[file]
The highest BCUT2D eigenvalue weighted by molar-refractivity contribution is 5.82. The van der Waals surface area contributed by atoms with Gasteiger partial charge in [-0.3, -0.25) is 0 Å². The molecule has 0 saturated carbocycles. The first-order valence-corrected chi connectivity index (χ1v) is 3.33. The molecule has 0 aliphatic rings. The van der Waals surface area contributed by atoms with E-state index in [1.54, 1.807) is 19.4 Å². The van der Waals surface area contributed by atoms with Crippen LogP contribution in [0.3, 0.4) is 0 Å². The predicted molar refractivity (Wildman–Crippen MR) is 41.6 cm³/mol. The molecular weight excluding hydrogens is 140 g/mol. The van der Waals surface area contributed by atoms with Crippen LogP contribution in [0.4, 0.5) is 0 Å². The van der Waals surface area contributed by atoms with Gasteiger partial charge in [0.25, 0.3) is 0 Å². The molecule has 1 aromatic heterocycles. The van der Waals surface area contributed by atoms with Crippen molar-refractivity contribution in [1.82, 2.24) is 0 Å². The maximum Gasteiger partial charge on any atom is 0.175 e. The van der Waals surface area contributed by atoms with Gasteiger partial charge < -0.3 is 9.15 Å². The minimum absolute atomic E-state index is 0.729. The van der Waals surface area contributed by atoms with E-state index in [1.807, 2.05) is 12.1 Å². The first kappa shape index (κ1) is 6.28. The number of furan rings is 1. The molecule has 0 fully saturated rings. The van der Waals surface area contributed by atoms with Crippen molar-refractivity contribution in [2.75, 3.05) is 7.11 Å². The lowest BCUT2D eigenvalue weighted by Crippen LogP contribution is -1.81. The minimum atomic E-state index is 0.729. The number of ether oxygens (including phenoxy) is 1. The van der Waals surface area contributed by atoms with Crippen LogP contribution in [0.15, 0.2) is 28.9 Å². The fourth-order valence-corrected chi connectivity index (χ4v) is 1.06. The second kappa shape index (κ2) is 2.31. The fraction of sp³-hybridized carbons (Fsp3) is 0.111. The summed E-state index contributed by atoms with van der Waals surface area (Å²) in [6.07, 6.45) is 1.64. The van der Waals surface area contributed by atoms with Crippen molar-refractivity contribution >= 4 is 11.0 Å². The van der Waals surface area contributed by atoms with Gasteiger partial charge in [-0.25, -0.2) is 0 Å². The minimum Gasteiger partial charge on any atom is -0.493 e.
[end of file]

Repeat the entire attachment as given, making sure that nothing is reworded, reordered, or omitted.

The highest BCUT2D eigenvalue weighted by molar-refractivity contribution is 5.82. The van der Waals surface area contributed by atoms with Gasteiger partial charge in [-0.3, -0.25) is 0 Å². The molecule has 0 saturated carbocycles. The first-order valence-corrected chi connectivity index (χ1v) is 3.33. The molecule has 0 aliphatic rings. The van der Waals surface area contributed by atoms with E-state index in [1.54, 1.807) is 19.4 Å². The van der Waals surface area contributed by atoms with Crippen LogP contribution in [0.3, 0.4) is 0 Å². The predicted molar refractivity (Wildman–Crippen MR) is 41.6 cm³/mol. The molecular weight excluding hydrogens is 140 g/mol. The van der Waals surface area contributed by atoms with Crippen LogP contribution in [0.4, 0.5) is 0 Å². The van der Waals surface area contributed by atoms with Gasteiger partial charge in [0.25, 0.3) is 0 Å². The molecule has 1 aromatic heterocycles. The van der Waals surface area contributed by atoms with Crippen molar-refractivity contribution in [1.82, 2.24) is 0 Å². The maximum Gasteiger partial charge on any atom is 0.175 e. The van der Waals surface area contributed by atoms with Gasteiger partial charge < -0.3 is 9.15 Å². The minimum absolute atomic E-state index is 0.729. The van der Waals surface area contributed by atoms with E-state index in [1.807, 2.05) is 12.1 Å². The first kappa shape index (κ1) is 6.28. The number of furan rings is 1. The molecule has 0 fully saturated rings. The van der Waals surface area contributed by atoms with Crippen molar-refractivity contribution in [2.75, 3.05) is 7.11 Å². The lowest BCUT2D eigenvalue weighted by Crippen LogP contribution is -1.81. The minimum atomic E-state index is 0.729. The number of ether oxygens (including phenoxy) is 1. The van der Waals surface area contributed by atoms with Crippen LogP contribution in [0.15, 0.2) is 28.9 Å². The fourth-order valence-corrected chi connectivity index (χ4v) is 1.06. The second kappa shape index (κ2) is 2.31. The fraction of sp³-hybridized carbons (Fsp3) is 0.111. The summed E-state index contributed by atoms with van der Waals surface area (Å²) in [6.07, 6.45) is 1.64. The van der Waals surface area contributed by atoms with Crippen molar-refractivity contribution >= 4 is 11.0 Å². The van der Waals surface area contributed by atoms with Gasteiger partial charge in [-0.25, -0.2) is 0 Å². The minimum Gasteiger partial charge on any atom is -0.493 e.